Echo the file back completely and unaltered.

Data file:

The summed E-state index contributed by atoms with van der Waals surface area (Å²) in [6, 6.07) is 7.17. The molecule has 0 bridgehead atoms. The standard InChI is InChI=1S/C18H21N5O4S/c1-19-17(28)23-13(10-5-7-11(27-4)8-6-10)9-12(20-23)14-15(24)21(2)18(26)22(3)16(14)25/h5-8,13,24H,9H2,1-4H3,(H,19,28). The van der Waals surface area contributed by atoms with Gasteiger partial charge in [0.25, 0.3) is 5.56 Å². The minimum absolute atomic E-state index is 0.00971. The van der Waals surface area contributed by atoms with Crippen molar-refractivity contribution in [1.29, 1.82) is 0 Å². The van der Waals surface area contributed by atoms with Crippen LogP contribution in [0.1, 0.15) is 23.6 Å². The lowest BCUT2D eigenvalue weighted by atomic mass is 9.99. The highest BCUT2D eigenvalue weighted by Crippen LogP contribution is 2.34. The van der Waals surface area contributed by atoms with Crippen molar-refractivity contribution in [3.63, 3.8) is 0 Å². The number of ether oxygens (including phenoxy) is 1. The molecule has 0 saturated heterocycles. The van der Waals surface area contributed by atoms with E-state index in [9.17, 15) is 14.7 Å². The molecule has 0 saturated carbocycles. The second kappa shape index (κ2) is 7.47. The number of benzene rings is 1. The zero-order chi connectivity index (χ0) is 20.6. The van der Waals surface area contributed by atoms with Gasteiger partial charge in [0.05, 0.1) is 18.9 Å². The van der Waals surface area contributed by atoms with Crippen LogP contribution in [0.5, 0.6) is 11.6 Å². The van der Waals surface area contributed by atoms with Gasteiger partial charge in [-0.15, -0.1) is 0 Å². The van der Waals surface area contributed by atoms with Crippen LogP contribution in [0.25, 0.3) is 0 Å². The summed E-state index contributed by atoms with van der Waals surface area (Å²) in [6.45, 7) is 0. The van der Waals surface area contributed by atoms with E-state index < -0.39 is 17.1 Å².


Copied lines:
The summed E-state index contributed by atoms with van der Waals surface area (Å²) in [6, 6.07) is 7.17. The molecule has 0 bridgehead atoms. The standard InChI is InChI=1S/C18H21N5O4S/c1-19-17(28)23-13(10-5-7-11(27-4)8-6-10)9-12(20-23)14-15(24)21(2)18(26)22(3)16(14)25/h5-8,13,24H,9H2,1-4H3,(H,19,28). The van der Waals surface area contributed by atoms with Gasteiger partial charge in [0.25, 0.3) is 5.56 Å². The minimum absolute atomic E-state index is 0.00971. The van der Waals surface area contributed by atoms with Crippen molar-refractivity contribution in [1.29, 1.82) is 0 Å². The van der Waals surface area contributed by atoms with Crippen LogP contribution in [0.1, 0.15) is 23.6 Å². The lowest BCUT2D eigenvalue weighted by atomic mass is 9.99. The highest BCUT2D eigenvalue weighted by Crippen LogP contribution is 2.34. The van der Waals surface area contributed by atoms with Crippen molar-refractivity contribution in [3.63, 3.8) is 0 Å². The number of ether oxygens (including phenoxy) is 1. The molecule has 0 saturated heterocycles. The van der Waals surface area contributed by atoms with E-state index in [9.17, 15) is 14.7 Å². The molecule has 0 saturated carbocycles. The second kappa shape index (κ2) is 7.47. The number of benzene rings is 1. The zero-order chi connectivity index (χ0) is 20.6. The van der Waals surface area contributed by atoms with Gasteiger partial charge in [0.05, 0.1) is 18.9 Å². The van der Waals surface area contributed by atoms with Crippen LogP contribution in [0.5, 0.6) is 11.6 Å². The van der Waals surface area contributed by atoms with Gasteiger partial charge in [-0.15, -0.1) is 0 Å². The van der Waals surface area contributed by atoms with Crippen LogP contribution in [0.25, 0.3) is 0 Å². The summed E-state index contributed by atoms with van der Waals surface area (Å²) in [6.45, 7) is 0. The van der Waals surface area contributed by atoms with E-state index < -0.39 is 17.1 Å².